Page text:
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AUTOBIOGRAPHY
OF
ANDREW DICKSON WHITE

WITH PORTRAITS

VOLUME I

NEW YORK
THE CENTURY CO.
1905


Copyright, 1904, 1905, by
THE CENTURY CO.
- -
Published March, 1905


THE DE VINNE PRESS


TO
MY OLD STUDENTS
THIS RECORD OF MY LIFE
IS INSCRIBED
WITH MOST KINDLY RECOLLECTIONS
AND BEST WISHES


TABLE OF CONTENTS

PART I - ENVIRONMENT AND EDUCATION
CHAPTER I. BOYHOOD IN CENTRAL NEW YORK - 1832-1850

The ``Military Tract'' of New York. A settlement on the
headwaters of the Susquehanna. Arrival of my grandfathers and
grandmothers. Growth of the new settlement. First recollections
of it. General character of my environment. My father and
mother. Cortland Academy. Its twofold effect upon me. First
schooling. Methods in primary studies. Physical education.
Removal to Syracuse. The Syracuse Academy. Joseph Allen
and Professor Root; their influence; moral side of the education
thus obtained. General education outside the school. Removal to
a ``classical school''; a catastrophe. James W. Hoyt and his
influence. My early love for classical studies. Discovery of
Scott's novels. ``The Gallery of British Artists.'' Effect of
sundry conventions, public meetings, and lectures. Am sent to
Geneva College; treatment of faculty by students. A ``Second
Adventist'' meeting; Howell and Clark; my first meeting with
Judge Folger. Philosophy of student dissipation at that place and
time.


CHAPTER II. YALE AND EUROPE - 1850-1857

My coup d' Bautain's book. My courses of
lectures; President Tappan's advice on extemporaneous speaking;
publication of my syllabus; ensuing relations with Charles
Sumner. Growth and use of my private historical library.
Character of my students. Necessity for hard work.
Student discussions.


CHAPTER XVI. UNIVERSITY LIFE IN THE WEST -
1857-1864

Some difficulties; youthfulness; struggle against various
combinations, my victory; an enemy made a friend. Lectures
throughout Michigan; main purpose in these; a storm aroused;
vigorous attack upon my politico-economical views; happy results;
revenge upon my assailant; discussion in a County Court House.
Breadth and strength then given to my ideas regarding university
education. President Tappan. Henry Simmons Frieze. Brunnow.
Chief Justice Cooley. Judge Campbell. Distinguishing feature of
the University of Michigan in those days. Dr. Tappan's good
sense in administration; one typical example. Unworthy treatment
of him by the Legislature; some causes of this. Opposition to
the State University by the small sectarian colleges. Dr.
Tappan's prophecy to sundry demagogues; its fulfilment. Sundry
defects of his qualities; the ``Winchell War,'' ``Armed
Neutrality.'' Retirement of President Tappan; its painful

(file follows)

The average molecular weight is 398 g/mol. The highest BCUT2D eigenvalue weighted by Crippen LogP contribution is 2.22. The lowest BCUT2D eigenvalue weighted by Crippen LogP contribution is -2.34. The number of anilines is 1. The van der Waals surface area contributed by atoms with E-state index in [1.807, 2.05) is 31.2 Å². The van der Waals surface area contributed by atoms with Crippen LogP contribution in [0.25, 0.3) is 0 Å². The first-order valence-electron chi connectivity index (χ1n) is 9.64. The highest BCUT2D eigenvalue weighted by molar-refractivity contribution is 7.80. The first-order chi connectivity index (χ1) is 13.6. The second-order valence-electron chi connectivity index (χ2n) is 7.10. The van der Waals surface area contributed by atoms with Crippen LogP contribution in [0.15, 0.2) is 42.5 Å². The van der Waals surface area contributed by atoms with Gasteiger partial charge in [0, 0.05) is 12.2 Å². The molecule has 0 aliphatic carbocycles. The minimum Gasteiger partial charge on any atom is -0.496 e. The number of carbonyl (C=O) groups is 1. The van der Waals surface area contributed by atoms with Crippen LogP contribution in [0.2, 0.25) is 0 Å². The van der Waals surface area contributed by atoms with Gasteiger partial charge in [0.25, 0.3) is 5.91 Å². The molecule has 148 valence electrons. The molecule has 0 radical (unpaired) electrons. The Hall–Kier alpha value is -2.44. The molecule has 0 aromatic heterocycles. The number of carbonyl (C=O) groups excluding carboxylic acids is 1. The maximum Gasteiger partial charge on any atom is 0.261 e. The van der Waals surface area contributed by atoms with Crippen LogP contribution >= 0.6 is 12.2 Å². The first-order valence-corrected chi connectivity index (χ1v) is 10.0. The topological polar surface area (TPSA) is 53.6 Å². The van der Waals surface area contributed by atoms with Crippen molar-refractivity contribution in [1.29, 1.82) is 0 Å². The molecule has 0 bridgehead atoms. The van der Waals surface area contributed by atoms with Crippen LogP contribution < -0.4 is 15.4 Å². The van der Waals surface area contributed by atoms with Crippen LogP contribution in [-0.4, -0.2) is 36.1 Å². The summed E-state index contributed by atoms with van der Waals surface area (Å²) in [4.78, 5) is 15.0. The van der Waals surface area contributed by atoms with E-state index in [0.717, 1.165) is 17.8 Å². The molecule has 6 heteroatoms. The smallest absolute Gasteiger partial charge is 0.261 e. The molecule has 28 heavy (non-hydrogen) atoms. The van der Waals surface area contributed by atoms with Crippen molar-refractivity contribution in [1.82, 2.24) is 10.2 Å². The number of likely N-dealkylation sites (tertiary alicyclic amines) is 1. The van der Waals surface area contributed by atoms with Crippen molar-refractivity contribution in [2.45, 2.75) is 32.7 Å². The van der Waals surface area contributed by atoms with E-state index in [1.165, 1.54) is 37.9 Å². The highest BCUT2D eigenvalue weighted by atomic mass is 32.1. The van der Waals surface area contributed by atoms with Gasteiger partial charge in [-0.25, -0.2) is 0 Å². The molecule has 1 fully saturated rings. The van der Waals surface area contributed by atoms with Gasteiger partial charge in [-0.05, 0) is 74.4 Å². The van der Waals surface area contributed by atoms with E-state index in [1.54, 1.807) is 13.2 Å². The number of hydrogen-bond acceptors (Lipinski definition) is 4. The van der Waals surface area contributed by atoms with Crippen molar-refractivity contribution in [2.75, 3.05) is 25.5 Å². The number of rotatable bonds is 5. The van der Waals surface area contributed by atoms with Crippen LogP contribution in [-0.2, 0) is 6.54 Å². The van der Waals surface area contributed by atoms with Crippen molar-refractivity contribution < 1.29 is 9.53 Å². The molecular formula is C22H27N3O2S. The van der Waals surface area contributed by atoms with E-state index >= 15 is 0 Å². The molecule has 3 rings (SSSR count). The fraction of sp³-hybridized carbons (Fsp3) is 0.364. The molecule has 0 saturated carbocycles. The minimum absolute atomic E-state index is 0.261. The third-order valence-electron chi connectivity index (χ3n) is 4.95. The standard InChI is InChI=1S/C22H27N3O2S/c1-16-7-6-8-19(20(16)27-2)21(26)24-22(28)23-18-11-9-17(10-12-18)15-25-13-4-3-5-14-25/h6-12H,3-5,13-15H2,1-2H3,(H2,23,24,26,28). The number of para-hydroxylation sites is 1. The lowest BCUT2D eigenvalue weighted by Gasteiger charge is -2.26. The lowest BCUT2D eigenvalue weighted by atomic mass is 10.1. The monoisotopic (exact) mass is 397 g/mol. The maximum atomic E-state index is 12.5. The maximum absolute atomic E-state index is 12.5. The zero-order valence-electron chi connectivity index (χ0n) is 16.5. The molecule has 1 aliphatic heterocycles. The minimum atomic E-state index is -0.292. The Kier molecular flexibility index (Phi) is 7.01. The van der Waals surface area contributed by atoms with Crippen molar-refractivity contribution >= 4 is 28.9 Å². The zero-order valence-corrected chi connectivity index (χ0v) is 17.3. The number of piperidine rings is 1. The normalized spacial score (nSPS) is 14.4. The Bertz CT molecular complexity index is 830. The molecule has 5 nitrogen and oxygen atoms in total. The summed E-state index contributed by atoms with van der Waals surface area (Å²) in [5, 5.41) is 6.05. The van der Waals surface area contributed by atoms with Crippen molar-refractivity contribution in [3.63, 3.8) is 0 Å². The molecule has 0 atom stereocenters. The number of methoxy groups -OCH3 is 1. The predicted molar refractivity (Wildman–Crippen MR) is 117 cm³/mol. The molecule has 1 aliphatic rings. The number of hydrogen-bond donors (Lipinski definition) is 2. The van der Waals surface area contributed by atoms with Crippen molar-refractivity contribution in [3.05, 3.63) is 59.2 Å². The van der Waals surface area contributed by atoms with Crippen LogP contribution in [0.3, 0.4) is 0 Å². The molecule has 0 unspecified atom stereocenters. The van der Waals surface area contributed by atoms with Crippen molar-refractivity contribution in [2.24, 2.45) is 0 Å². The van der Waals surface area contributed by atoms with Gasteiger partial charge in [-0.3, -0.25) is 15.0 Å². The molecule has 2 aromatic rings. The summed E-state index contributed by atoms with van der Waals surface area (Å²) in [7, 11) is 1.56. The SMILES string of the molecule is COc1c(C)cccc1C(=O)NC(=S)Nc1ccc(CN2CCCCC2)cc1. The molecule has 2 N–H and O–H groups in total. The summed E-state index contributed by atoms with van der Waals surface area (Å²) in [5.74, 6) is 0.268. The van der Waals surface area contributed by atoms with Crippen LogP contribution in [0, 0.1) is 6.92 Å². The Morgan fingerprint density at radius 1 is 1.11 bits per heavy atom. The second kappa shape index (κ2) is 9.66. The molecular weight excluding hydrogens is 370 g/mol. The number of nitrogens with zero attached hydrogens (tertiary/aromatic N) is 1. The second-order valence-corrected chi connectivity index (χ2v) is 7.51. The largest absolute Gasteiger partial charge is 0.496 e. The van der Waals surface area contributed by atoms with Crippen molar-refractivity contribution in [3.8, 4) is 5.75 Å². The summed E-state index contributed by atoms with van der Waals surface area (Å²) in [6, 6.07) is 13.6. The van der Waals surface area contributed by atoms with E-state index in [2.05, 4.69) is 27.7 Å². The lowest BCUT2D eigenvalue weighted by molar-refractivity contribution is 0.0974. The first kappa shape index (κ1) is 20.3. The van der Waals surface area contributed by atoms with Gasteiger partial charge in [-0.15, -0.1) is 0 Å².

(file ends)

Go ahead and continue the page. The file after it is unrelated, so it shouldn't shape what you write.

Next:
circumstances; amends made later by the citizens of Michigan.
The little city of Ann Arbor; origin of its name. Recreations,
tree planting on the campus; results of this. Exodus of students
into the Civil War. Lectures continued after my resignation. My
affectionate relations with the institution.


PART IV - AS UNIVERSITY PRESIDENT
CHAPTER XVII. EVOLUTION OF ``THE CORNELL IDEA'' -
1850-1865

Development of my ideas on university organization at Hobart
College, at Yale, and abroad. Their further evolution at the
University of Michigan. President Tappan's influence. My plan
of a university at Syracuse. Discussions with George William
Curtis. Proposal to Gerrit Smith; its failure. A new
opportunity opens.


CHAPTER XVIII. EZRA CORNELL - 1864-1874

Ezra Cornell. My first impressions regarding him. His public
library. Temporary estrangement between us; regarding the Land
Grant Fund. Our conversation regarding his intended gift. The
State Agricultural College and the ``People's College''; his
final proposal. Drafting of the Cornell University Charter. His
foresight. His views of university education. Struggle for the
charter in the Legislature; our efforts to overcome the coalition
against us; bitter attacks on him; final struggle in the
Assembly, Senate, and before the Board of Regents. Mr. Cornell's
location of the endowment lands. He nominates me to the
University Presidency. His constant liberality and labors. His
previous life; growth of his fortune; his noble use of it; sundry
original ways of his; his enjoyment of the university in its
early days; his mixture of idealism and common sense. First
celebration of Founder's Day. His resistance to unreason.
Bitter attacks upon him in sundry newspapers and in the



Online LibraryAndrew Dickson WhiteAutobiography of Andrew Dickson White — Volume 1 → online text (page 1 of 50)